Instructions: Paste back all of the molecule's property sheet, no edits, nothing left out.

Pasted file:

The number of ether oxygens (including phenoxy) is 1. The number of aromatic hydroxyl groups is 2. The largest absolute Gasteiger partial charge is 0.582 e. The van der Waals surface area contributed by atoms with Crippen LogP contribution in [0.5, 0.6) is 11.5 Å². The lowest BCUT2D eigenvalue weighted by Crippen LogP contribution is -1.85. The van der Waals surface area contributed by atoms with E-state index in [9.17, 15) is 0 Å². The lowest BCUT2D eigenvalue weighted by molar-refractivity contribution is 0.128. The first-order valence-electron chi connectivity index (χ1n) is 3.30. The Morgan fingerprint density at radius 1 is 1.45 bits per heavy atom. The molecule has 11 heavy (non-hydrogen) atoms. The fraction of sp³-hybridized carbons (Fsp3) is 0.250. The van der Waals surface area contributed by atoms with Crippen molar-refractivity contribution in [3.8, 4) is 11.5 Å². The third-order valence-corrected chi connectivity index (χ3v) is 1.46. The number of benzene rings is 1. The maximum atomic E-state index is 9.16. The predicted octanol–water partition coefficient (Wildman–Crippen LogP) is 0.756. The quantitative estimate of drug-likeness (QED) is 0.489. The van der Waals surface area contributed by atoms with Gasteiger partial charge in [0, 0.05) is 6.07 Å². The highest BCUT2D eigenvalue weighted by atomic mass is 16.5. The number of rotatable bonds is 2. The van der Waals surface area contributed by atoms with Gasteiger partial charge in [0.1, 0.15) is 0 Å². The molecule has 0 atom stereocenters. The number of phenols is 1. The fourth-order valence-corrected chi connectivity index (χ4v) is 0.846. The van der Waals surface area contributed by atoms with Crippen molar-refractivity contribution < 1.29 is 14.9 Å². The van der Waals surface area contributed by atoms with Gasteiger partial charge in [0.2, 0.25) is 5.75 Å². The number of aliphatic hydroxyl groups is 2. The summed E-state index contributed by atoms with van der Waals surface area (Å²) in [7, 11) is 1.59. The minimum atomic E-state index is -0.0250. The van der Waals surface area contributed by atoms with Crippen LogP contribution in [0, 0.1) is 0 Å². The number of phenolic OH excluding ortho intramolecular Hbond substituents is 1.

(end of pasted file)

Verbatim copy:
The number of ether oxygens (including phenoxy) is 1. The number of aromatic hydroxyl groups is 2. The largest absolute Gasteiger partial charge is 0.582 e. The van der Waals surface area contributed by atoms with Crippen LogP contribution in [0.5, 0.6) is 11.5 Å². The lowest BCUT2D eigenvalue weighted by Crippen LogP contribution is -1.85. The van der Waals surface area contributed by atoms with E-state index in [9.17, 15) is 0 Å². The lowest BCUT2D eigenvalue weighted by molar-refractivity contribution is 0.128. The first-order valence-electron chi connectivity index (χ1n) is 3.30. The Morgan fingerprint density at radius 1 is 1.45 bits per heavy atom. The molecule has 11 heavy (non-hydrogen) atoms. The fraction of sp³-hybridized carbons (Fsp3) is 0.250. The van der Waals surface area contributed by atoms with Crippen molar-refractivity contribution in [3.8, 4) is 11.5 Å². The third-order valence-corrected chi connectivity index (χ3v) is 1.46. The number of benzene rings is 1. The maximum atomic E-state index is 9.16. The predicted octanol–water partition coefficient (Wildman–Crippen LogP) is 0.756. The quantitative estimate of drug-likeness (QED) is 0.489. The van der Waals surface area contributed by atoms with Gasteiger partial charge in [0, 0.05) is 6.07 Å². The highest BCUT2D eigenvalue weighted by atomic mass is 16.5. The number of rotatable bonds is 2. The van der Waals surface area contributed by atoms with Gasteiger partial charge in [0.1, 0.15) is 0 Å². The molecule has 0 atom stereocenters. The number of phenols is 1. The fourth-order valence-corrected chi connectivity index (χ4v) is 0.846. The van der Waals surface area contributed by atoms with Crippen molar-refractivity contribution < 1.29 is 14.9 Å². The van der Waals surface area contributed by atoms with Gasteiger partial charge in [0.2, 0.25) is 5.75 Å². The number of aliphatic hydroxyl groups is 2. The summed E-state index contributed by atoms with van der Waals surface area (Å²) in [7, 11) is 1.59. The minimum atomic E-state index is -0.0250. The van der Waals surface area contributed by atoms with Crippen LogP contribution in [0, 0.1) is 0 Å². The number of phenolic OH excluding ortho intramolecular Hbond substituents is 1.